Clip | Richard Linklater: Dream is Destiny - Glenn Powell talks about Richard Linklater’s creativity and humility

On the set of “Everybody Wants Some,” Glenn Powell describes the autonomy and creativity Richard Linklater gives actors.

Transcript Print

Honestly I feel like Rick is probably the best person on the planet in terms of working with actors. I think the two weeks that we've spent at Rick's ranch were the most valuable two weeks that we've had on the entire shoot - the most valuable two weeks I think I've been on in any film in terms of getting to play around with the script, getting to play around with the characters, getting to kind of feel each other out and figure out where the loyalties are within the team, like figure out the dynamics. Figure out how your character talks, figure out, you know, what their worldview is, what you're going to hang the hat on in terms of, you know, who they are and what they believe in. Then you're kind of part of the creative process. You feel an ownership in the project.

Where a lot of directors look at you like the talking prop, Rick is like, 'Hey, you're a writer. You're a collaborator.' You know, just because you're an actor doesn't mean you just say the lines and, you know, 'I'll see you at the premiere.' Which is rare - really rare.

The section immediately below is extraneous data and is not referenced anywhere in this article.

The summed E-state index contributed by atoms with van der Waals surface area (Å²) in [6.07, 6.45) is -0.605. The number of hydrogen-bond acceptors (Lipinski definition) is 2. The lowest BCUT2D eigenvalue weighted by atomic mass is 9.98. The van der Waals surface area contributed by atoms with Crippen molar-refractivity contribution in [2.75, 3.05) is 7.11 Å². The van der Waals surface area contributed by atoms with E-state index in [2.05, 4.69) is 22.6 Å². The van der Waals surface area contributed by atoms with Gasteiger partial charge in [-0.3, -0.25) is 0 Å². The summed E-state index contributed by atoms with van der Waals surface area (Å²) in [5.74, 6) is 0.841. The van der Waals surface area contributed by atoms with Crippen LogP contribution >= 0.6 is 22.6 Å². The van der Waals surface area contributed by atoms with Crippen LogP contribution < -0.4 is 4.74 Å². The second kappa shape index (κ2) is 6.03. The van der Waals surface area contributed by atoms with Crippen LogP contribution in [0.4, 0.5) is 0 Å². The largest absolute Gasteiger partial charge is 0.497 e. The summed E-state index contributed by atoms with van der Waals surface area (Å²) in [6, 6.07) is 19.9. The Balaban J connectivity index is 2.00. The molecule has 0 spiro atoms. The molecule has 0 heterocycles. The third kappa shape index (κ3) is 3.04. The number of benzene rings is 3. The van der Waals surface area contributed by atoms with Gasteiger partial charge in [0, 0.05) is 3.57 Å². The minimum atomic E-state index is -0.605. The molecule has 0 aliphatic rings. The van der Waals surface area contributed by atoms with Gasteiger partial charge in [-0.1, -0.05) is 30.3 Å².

The thing with directors is once your hype starts building over a certain amount of time you start to stop listening to the people around you. And what Rick has been able to is to be so humble about each project and be so humble about his process. You're talking as a peer, not a - you know, it's like, 'hey do you mind if I just ask you something real quick? Do you mind if I hold a drink in this scene? Whereas like most directors you know, they'll hold on so tight. With Rick, it's like, 'Dude let's put that in - I love that.' You know, and that - in terms of being an actor - makes you feel empowered rather than feeling like you're the talking prop.